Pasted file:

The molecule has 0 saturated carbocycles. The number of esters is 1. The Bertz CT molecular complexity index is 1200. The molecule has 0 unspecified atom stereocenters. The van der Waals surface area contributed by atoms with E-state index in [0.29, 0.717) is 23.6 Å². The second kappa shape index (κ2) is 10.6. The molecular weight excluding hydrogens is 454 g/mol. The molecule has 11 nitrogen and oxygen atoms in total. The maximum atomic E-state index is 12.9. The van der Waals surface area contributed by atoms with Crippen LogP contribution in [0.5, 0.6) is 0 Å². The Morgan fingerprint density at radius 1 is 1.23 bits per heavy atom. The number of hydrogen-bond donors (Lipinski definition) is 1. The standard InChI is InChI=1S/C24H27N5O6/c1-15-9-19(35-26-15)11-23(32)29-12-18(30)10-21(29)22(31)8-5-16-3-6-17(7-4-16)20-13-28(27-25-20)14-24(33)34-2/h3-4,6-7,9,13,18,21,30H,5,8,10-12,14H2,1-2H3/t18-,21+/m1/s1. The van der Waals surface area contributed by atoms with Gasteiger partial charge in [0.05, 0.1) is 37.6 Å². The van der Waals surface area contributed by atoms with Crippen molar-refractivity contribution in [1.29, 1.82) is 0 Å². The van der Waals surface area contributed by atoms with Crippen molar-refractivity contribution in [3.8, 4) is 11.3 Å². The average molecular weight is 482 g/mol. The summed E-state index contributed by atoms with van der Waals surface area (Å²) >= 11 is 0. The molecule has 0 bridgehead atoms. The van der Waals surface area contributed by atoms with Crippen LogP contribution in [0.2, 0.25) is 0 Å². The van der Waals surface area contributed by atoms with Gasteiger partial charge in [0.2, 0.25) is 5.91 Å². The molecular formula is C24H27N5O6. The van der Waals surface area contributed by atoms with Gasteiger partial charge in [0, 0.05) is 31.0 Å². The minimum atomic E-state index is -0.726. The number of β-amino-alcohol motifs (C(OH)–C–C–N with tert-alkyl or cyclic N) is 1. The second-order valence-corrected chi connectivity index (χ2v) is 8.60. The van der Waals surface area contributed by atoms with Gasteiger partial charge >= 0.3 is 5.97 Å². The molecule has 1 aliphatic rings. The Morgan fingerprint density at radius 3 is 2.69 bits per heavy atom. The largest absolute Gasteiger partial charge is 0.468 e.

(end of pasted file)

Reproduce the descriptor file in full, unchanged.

The molecule has 0 saturated carbocycles. The number of esters is 1. The Bertz CT molecular complexity index is 1200. The molecule has 0 unspecified atom stereocenters. The van der Waals surface area contributed by atoms with E-state index in [0.29, 0.717) is 23.6 Å². The second kappa shape index (κ2) is 10.6. The molecular weight excluding hydrogens is 454 g/mol. The molecule has 11 nitrogen and oxygen atoms in total. The maximum atomic E-state index is 12.9. The van der Waals surface area contributed by atoms with Crippen LogP contribution in [0.5, 0.6) is 0 Å². The Morgan fingerprint density at radius 1 is 1.23 bits per heavy atom. The number of hydrogen-bond donors (Lipinski definition) is 1. The standard InChI is InChI=1S/C24H27N5O6/c1-15-9-19(35-26-15)11-23(32)29-12-18(30)10-21(29)22(31)8-5-16-3-6-17(7-4-16)20-13-28(27-25-20)14-24(33)34-2/h3-4,6-7,9,13,18,21,30H,5,8,10-12,14H2,1-2H3/t18-,21+/m1/s1. The van der Waals surface area contributed by atoms with Gasteiger partial charge in [0.05, 0.1) is 37.6 Å². The van der Waals surface area contributed by atoms with Crippen molar-refractivity contribution in [1.29, 1.82) is 0 Å². The van der Waals surface area contributed by atoms with Crippen molar-refractivity contribution in [3.8, 4) is 11.3 Å². The average molecular weight is 482 g/mol. The summed E-state index contributed by atoms with van der Waals surface area (Å²) >= 11 is 0. The molecule has 0 bridgehead atoms. The van der Waals surface area contributed by atoms with Crippen LogP contribution in [0.2, 0.25) is 0 Å². The van der Waals surface area contributed by atoms with Gasteiger partial charge in [0.2, 0.25) is 5.91 Å². The molecular formula is C24H27N5O6. The van der Waals surface area contributed by atoms with Gasteiger partial charge in [0, 0.05) is 31.0 Å². The minimum atomic E-state index is -0.726. The number of β-amino-alcohol motifs (C(OH)–C–C–N with tert-alkyl or cyclic N) is 1. The second-order valence-corrected chi connectivity index (χ2v) is 8.60. The van der Waals surface area contributed by atoms with Gasteiger partial charge >= 0.3 is 5.97 Å². The molecule has 1 aliphatic rings. The Morgan fingerprint density at radius 3 is 2.69 bits per heavy atom. The largest absolute Gasteiger partial charge is 0.468 e.